History of Belly Dance

Belly Dance originated from the Middle East, where it is referred to as Raqs Sharqi.  Other alternative names for it are Middle Eastern dance and Arabic dance.  Belly dance originated in the royal courtyards of Ottoman Empire and beyond.  In the glory days of the empire, it used to be performed by members of a harem, thus having association with eroticism.  But in contemporary times, it is more widely performed and has evolved into new innovative styles.

The popularization of Belly dance in the West began in the Victorian era and the Romantic Movement in art that flourished at the time.  During this time, artists from the Orient brought to Europe idealized and romanticized images of harem life in Arabic Kingdoms.  Simultaneously, performing dancers from North Africa and Middle East began to tour across the world and attracted huge fanfare.  Popular French authors such as Colette also learnt belly dance and added her own stylistic elements to the dance.  From then on, Belly dance slowly became part of mainstream culture across different parts of the world.  Today we see variations of it being performed by female entertainers in restaurants and cabarets.

Even within Middle East and North Africa there are several variations of Belly dance. Even the costume and style vary according to country and culture.  While predominantly performed by women, some Belly dance varieties like the can dance were initially performed by men.  The Raqs Sharqi is the most popular version which has become very popular now in the West.  It is usually performed solo, with the odd improvisation added in.  In modern times, even group performances of Raqs Sharqi are organized.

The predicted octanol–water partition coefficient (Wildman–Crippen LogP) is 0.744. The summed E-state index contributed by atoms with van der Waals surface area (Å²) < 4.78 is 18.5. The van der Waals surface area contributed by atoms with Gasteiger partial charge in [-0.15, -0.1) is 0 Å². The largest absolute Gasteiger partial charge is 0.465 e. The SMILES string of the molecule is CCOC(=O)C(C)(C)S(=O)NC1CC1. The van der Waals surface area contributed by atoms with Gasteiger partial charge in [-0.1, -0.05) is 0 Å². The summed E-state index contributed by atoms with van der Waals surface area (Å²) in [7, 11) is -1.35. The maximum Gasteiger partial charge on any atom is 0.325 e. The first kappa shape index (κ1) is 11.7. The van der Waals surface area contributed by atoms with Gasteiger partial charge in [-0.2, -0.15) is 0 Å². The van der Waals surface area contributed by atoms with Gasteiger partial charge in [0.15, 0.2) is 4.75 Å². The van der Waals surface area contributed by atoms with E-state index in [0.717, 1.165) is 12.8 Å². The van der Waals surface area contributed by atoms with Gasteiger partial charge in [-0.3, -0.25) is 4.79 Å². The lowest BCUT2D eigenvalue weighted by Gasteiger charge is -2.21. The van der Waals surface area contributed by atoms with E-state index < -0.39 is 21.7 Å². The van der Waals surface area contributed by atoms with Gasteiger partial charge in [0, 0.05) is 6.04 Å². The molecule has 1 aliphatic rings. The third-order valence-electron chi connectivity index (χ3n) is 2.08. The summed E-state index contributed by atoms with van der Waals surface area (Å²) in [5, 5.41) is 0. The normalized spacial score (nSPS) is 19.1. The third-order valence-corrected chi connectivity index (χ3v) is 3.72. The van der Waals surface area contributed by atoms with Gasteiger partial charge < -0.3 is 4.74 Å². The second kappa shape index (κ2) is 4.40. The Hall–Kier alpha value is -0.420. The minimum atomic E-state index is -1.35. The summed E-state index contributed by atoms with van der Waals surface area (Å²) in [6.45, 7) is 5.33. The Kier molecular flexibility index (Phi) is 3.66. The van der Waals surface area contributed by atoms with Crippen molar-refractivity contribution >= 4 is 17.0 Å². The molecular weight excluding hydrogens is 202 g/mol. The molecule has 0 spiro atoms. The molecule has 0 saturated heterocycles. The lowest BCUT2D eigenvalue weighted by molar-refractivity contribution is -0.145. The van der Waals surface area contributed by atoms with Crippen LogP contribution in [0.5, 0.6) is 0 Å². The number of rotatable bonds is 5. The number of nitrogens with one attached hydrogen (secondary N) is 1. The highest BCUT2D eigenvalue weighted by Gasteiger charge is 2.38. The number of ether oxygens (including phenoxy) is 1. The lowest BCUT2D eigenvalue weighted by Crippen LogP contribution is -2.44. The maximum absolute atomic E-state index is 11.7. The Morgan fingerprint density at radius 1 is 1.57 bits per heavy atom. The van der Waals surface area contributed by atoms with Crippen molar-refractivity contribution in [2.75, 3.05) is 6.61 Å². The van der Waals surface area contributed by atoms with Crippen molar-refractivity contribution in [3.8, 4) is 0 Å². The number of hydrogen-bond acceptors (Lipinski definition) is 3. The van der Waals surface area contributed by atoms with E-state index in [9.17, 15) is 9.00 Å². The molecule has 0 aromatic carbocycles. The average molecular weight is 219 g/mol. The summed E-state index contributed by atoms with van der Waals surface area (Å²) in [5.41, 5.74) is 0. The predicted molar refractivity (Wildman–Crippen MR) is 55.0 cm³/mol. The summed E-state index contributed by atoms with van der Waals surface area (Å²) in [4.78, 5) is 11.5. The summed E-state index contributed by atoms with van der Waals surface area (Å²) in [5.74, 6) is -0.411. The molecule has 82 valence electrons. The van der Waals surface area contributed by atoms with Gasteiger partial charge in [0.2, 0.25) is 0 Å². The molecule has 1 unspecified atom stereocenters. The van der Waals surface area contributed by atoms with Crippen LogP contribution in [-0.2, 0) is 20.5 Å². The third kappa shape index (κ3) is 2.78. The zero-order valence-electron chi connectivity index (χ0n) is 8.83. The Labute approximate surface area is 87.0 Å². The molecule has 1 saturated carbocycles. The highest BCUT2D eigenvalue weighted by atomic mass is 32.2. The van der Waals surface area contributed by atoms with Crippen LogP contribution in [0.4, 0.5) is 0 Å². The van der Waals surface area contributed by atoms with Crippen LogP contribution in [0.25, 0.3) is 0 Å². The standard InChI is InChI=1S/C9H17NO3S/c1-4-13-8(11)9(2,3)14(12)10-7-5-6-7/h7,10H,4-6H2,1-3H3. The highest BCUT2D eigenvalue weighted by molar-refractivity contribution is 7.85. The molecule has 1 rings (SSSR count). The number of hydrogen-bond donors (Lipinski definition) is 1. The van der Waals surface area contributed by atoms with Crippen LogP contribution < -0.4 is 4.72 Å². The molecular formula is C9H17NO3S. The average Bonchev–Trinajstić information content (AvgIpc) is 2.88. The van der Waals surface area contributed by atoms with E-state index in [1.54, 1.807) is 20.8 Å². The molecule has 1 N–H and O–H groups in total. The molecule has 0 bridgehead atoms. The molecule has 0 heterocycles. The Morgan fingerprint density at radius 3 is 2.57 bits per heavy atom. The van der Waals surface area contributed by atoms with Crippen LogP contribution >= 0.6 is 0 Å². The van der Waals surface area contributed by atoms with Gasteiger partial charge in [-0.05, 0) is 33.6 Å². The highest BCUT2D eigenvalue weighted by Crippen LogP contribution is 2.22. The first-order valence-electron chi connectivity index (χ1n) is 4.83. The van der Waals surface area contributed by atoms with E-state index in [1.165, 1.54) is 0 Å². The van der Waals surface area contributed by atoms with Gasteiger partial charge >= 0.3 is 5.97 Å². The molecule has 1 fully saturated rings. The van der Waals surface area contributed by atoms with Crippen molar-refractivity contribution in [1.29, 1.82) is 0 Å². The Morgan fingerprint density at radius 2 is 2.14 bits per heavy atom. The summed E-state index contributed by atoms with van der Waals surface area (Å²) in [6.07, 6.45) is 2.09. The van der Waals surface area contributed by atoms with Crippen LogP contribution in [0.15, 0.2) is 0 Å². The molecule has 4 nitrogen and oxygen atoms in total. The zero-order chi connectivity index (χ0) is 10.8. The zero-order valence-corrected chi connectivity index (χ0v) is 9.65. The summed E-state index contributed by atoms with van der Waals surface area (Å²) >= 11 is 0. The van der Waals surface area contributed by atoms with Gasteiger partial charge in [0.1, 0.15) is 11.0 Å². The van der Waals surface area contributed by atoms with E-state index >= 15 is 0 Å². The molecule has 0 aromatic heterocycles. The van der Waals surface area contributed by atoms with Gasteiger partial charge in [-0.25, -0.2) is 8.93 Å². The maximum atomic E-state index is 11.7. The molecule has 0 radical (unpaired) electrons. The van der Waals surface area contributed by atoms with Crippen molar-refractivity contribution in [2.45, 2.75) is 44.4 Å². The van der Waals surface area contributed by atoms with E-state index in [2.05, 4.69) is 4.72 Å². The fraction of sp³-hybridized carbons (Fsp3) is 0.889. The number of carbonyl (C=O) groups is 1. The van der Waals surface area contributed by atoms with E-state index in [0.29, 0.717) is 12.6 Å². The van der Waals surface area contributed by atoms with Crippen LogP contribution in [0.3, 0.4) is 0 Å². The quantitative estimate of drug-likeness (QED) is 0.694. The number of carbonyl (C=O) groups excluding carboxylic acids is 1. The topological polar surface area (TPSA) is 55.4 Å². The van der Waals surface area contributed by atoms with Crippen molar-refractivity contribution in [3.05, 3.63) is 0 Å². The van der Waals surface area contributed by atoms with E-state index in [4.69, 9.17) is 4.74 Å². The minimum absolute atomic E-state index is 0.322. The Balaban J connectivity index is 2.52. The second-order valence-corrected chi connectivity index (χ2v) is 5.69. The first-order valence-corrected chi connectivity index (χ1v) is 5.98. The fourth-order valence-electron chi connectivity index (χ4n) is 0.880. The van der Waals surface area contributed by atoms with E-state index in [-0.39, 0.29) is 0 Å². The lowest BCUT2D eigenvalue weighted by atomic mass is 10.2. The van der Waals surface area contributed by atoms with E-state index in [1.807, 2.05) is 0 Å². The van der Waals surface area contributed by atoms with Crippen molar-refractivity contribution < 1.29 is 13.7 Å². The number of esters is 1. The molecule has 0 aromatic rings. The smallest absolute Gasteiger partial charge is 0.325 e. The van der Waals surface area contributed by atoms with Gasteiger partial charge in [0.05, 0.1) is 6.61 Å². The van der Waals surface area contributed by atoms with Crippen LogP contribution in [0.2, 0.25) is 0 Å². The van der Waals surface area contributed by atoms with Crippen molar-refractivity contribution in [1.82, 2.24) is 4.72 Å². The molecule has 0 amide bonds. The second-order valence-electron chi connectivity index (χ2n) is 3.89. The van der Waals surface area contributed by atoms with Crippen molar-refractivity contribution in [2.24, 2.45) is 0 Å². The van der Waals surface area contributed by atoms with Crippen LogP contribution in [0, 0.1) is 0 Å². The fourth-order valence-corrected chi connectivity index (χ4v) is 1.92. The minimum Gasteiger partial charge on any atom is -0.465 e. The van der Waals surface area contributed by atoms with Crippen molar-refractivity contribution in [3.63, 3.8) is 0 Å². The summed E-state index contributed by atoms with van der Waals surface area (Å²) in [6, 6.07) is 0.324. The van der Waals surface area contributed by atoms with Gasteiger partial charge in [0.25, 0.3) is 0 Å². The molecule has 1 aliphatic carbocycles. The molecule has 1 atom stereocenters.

A more authentic form of Belly dancing that exists today in its original form is Raqs Baladi.  It has elements of Islamic folk dance in it and is not associated with eroticism.  Mena and women of all age groups perform this dance during wedding celebrations and other festivities.

The most common costume worn for performing Belly dance is the Bedlah.  The design and specificities of the Bedlah have undergone lots of changes over time.  Moreover, the fantastical harem paintings by artists of the Victorian era have fed new ideas into its design.  In contemporary global Belly dance, Western stylistic elements were added in movie productions during Vaudeville, Burlesque and now Hollywood.  The Salome dance popularized by American danseuse Maude Allan also fed into the evolution of contemporary Belly dance costume.  But very generically, the Bedlah consists of a fitted brassiere (with or without a flowing of beads), a hip hastener and a skirt (also referred to as harem pant).  Beyond his basic outfit, other decorations could be added in the form of fringe beads or coins, sequins, embroidery, etc.

Thus, Belly dancing has a rich and colorful history.  Right from its beginnings in the early modern Kingdoms of Arabia and North Africa, the art form has consequently evolved to reflect local sensibilities and taste.  Today, it continues to be a vibrant source of entertainment, especially directed toward adult men.  It is still part of folk culture in Egypt, Lebanon, Turkey, etc, while also making inroads into mainstream American and European culture.

Works Cited:

Coluccia, Pina, Anette Paffrath, and Jean Putz. Belly Dancing: The Sensual Art of Energy and Spirit. Rochester, Vt: Park Street Press, 2005

Hanna, Judith (1988). Dance, Sex and Gender. Chicago: University of Chicago Press. ISBN 0-226-31551-7.